Invest wisely following bumper harvest
Will this be classed as a bumper year for tillage farmers in years to come? Michael Hennessy, Teagasc Head of Crops takes a closer look and suggests wise options for spending the increased revenue coming through the farm gate while reducing the overall tax bill in the process
Bumper year for tillage farmers
Harvest is coming to a rapid finish for most farmers. There is still a little way to go in later ripening parts of the country (midlands and north west) and larger growers are still finishing off their harvest. Spring beans are yet to be completed but reports of the autumn planted crops are good. Growers couldn’t but be happy with the harvest this year. There isn’t a crop, so far, which has disappointed, in yield or quality, however the later sown spring barleys didn’t yield as well as the earlier sown crops but this is to be expected most years. Reports from around the country quoting the highs and lows of yields leads me to think the average farm yields are likely to be close or surpass previous records. This is very satisfying considering the price of grain. Will this be classed as a bumper year for tillage farmers in years to come?
Re-investing the surplus
The increased revenue coming through the farm gate will prompt many farmer accountants to look closely at the overall profitability and the level of tax which has to be paid. Questions will be asked as to how the tax bill can be reduced. The first place many will look at is the forward purchase of fertiliser and perhaps the next place, the purchase of machinery. For many the place least likely to get a good airing is topping up your pension fund. Lets look at each of the options in turn.
Investing in your soils
Investing in your soils is an excellent way to get consistent return on money. However being sensible is the key. Where soils are at index 4 (high P and K) then there isn’t any need for addition P and K in the field. However watch for high P readings with high pH (over pH 7.2) as P availability to the plant will be decreased.
Fields which are low in lime will be inefficient in using nitrogen, phosphate (P), potassium (K) and almost all other nutrients. Any deficits should be rectified in all fields. Fields which are at index 1 for P and K will always yield lower than fields at index 2 or higher no matter how much P and K is applied to that crop. In these circumstances build-up of the soil reserves are necessary. However the price of chemical fertiliser this year is much higher than previous years. Its easy to dismiss this inputs as being too expensive but we need to step back a little and analyse the costs involved. P and K fertiliser recommendations for crops at Index 1 or 2 are made up of two components; a) fertiliser for maintenance - to produce the crop, and b) fertiliser - to build up sol reserves. Regardless of where the index is (1,2,3) the field will require a maintenance application of P and K, even if the price of fertiliser has risen sharply. The only extra spend which is in question is whether the build up quantity is applied or not. The table below highlights the different quantities and costs involved.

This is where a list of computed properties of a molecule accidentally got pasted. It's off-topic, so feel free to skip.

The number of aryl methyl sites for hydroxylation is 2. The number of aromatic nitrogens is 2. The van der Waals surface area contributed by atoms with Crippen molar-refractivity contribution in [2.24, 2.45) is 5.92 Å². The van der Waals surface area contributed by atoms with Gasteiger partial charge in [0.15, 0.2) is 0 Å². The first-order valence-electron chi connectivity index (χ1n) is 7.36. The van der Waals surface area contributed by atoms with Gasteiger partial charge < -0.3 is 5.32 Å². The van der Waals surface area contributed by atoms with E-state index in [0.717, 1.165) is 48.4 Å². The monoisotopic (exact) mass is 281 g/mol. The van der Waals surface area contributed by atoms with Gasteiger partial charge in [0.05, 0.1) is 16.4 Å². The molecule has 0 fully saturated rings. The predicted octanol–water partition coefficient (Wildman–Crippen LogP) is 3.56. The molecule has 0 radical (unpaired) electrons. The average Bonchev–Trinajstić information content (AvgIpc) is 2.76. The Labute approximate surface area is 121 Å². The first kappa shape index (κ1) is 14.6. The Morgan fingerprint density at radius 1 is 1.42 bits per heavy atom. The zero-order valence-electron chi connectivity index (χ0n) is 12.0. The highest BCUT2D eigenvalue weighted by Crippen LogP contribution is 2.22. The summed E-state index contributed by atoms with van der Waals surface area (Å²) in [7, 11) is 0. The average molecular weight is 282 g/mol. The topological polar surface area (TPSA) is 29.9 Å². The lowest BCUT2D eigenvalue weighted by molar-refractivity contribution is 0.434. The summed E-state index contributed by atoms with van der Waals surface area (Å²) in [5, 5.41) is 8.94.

Table 1 Costs of build up of index 1 and 2 for P and K in 2020 and 2021
As the table shows there are higher costs this year but not as significant as you might first think. Protecting next year’s yields must be to the forefront of your mind.
Buying machinery, new or second hand is always an option but only where that asset is put to good use and does not add additional costs to the machinery bill. Results from Teagasc clients shows the costs of machinery for a typical grower is €345/ha (€140/ac). Efficient growers are able to reduce these costs to close to €296/ha (€120/ha) and in exceptional cases to below €250/ac (€100/ac). Buying a machine to offset tax (using capital allowances for the next 8 years) will reduce your tax bill but the resulting re-payments of borrowing (unless the machine is bought from cash flow/savings) will be substantial for the next 4 -5 years and can be crippling if the farm experiences a low income year. Of course TAMS can help with certain new machinery purchases however unless you have your application in already then the next closing date is November. A decision on your application will only come through early next year. Your local Teagasc advisor has an excellent Machinery Cost Calculator which can analyse your current machinery costs and help you when making the right decision for your farm. Weigh up this option up carefully before jumping into more machinery.
Investing in your pension
Investing in your pension can be very tax efficient in any given year, certainly more than machinery. The tax relief is either 40% or 20% depending on the rate of tax you fall into. At the top tax rate investing €100 into the pension only costs you €60 (as you reduce your tax bill by €40) but the €100 will continue in an investment fund earning money for you. In circumstances where you have no pension or a small pension fund this year might be a good year to top up the fund.
The Teagasc Crops Forum, Part 1 of which was held on Thursday September 9th continues with Part 2 on Thursday September 16th. Both are webinars and start at 11.30am. Registration and more information here . The first webinar dealt with the selection of varieties, the influence of septoria on wheat for the future and also on short and medium term grain market prospects. The second webinar on September 16th will deal with carbon capture and nitrate loss on tillage farms. If you missed Part 1 you will have an oppertunity to catch up with it here on Teagasc Daily.
Find out more information and advice from the Teagasc Crops team here. The Teagasc Crops Specialists issue an article on a topic of interest to tillage farmers every Thursday on Teagasc Daily.